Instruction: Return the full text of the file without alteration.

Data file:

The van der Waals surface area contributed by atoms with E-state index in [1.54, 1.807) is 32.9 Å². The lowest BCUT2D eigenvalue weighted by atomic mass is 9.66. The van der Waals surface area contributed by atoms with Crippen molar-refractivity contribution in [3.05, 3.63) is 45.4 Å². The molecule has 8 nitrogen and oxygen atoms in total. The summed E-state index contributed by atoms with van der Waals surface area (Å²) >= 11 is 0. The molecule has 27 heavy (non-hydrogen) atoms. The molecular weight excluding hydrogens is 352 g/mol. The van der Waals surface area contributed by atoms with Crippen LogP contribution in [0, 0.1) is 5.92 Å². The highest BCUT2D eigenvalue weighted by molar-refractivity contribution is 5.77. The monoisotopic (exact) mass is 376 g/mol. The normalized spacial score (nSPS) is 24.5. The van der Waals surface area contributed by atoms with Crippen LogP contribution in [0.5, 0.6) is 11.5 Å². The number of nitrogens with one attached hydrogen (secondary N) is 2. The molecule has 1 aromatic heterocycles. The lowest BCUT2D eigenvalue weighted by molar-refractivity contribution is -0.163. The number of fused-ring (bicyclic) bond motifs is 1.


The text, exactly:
The van der Waals surface area contributed by atoms with E-state index in [1.54, 1.807) is 32.9 Å². The lowest BCUT2D eigenvalue weighted by atomic mass is 9.66. The van der Waals surface area contributed by atoms with Crippen molar-refractivity contribution in [3.05, 3.63) is 45.4 Å². The molecule has 8 nitrogen and oxygen atoms in total. The summed E-state index contributed by atoms with van der Waals surface area (Å²) >= 11 is 0. The molecule has 27 heavy (non-hydrogen) atoms. The molecular weight excluding hydrogens is 352 g/mol. The van der Waals surface area contributed by atoms with Crippen LogP contribution in [0, 0.1) is 5.92 Å². The highest BCUT2D eigenvalue weighted by molar-refractivity contribution is 5.77. The monoisotopic (exact) mass is 376 g/mol. The normalized spacial score (nSPS) is 24.5. The van der Waals surface area contributed by atoms with Crippen LogP contribution in [0.5, 0.6) is 11.5 Å². The number of nitrogens with one attached hydrogen (secondary N) is 2. The molecule has 1 aromatic heterocycles. The lowest BCUT2D eigenvalue weighted by molar-refractivity contribution is -0.163. The number of fused-ring (bicyclic) bond motifs is 1.